Allocation of Debt during Divorce
Administering and allocating accumulated debt is one of the most difficult issues for divorcing couples in Illinois. Many don’t realize it is not as simple as transferring the debt from one person to another. Divorce does not change existing contracts with third-party creditors (a credit card company, for example). Even if the court assigns a lump sum of debt to the husband upon stipulation of the divorce settlement, the wife is liable for any outstanding payments because her name is on the joint account. Both parties still assume responsibility for the debt, regardless of the impending divorce.
What is Marital Debt?
Debts are allocated between the two parties as a part of the property division phase of the divorce. In order to qualify for the division, the obligations in question must be classified as “marital”. This includes most charges sustained before and during the marriage, regardless of which spouse’s name appears on the account. All other debts are considered “separate” and remain the responsibility of each given party.
How are Credit Cards Handled?
Illinois has specific rules for assigning responsibility for credit cards. If a joint credit card is opened during the time of marriage, the debt acquired is classified as a marital obligation. Existing cards and their balance incurred before the marriage will remain the responsibility of the person whose name is on the card.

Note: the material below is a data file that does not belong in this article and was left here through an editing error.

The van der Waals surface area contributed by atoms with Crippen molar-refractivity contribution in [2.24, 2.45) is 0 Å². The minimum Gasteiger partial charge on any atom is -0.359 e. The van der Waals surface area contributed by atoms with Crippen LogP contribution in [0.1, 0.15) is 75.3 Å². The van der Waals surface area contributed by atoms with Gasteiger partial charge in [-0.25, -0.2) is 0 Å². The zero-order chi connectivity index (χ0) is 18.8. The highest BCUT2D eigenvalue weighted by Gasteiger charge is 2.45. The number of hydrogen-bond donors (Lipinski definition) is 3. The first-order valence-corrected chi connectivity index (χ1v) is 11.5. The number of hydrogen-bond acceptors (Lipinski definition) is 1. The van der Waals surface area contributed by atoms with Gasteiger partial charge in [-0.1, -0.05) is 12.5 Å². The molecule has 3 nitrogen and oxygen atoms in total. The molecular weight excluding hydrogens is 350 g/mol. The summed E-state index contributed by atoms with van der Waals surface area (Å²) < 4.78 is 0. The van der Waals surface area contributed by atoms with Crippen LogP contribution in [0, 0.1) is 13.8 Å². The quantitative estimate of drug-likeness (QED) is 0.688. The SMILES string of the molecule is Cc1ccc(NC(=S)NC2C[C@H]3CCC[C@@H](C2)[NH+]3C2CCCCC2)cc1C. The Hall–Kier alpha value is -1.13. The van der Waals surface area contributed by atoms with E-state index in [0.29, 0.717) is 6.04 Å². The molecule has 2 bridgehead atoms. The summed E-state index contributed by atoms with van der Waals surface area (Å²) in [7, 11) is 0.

However, problems can arise if purchases were made on a card that only listed one spouse’s name. When that happens, the court will look at who benefited from the purchase and assign it to one spouse, or both as a marital debt. It is important to remember that division will not always be equal, but the court does take into account the marriage length, any specific needs that each party has, amount of spousal support awards, and the nature of custody awards before making a final decision.
What are the Options for Handling Divorce Debt?
There are three ways to resolve debt issues in a divorce: pay off the debt, refinance the debt, or sell property to pay off the debt. An important step in finalizing a divorce is determining whether each party qualifies for a new mortgage or a refinance or personal loan to handle existing debt. If a couple cannot refinance or pay off debt for a certain shared property, the court may order the sale of that asset.
Sometimes neither spouse can maintain or refinance the debt, or sell the asset. If this occurs, a feasible payment plan should be developed to prevent either party from being sued and to keep their credit history from being detrimentally affected. In these challenging situations, a divorce mediator or Geneva family law attorney can help both parties develop a plan to address the debt and negotiate issues surrounding certain assets.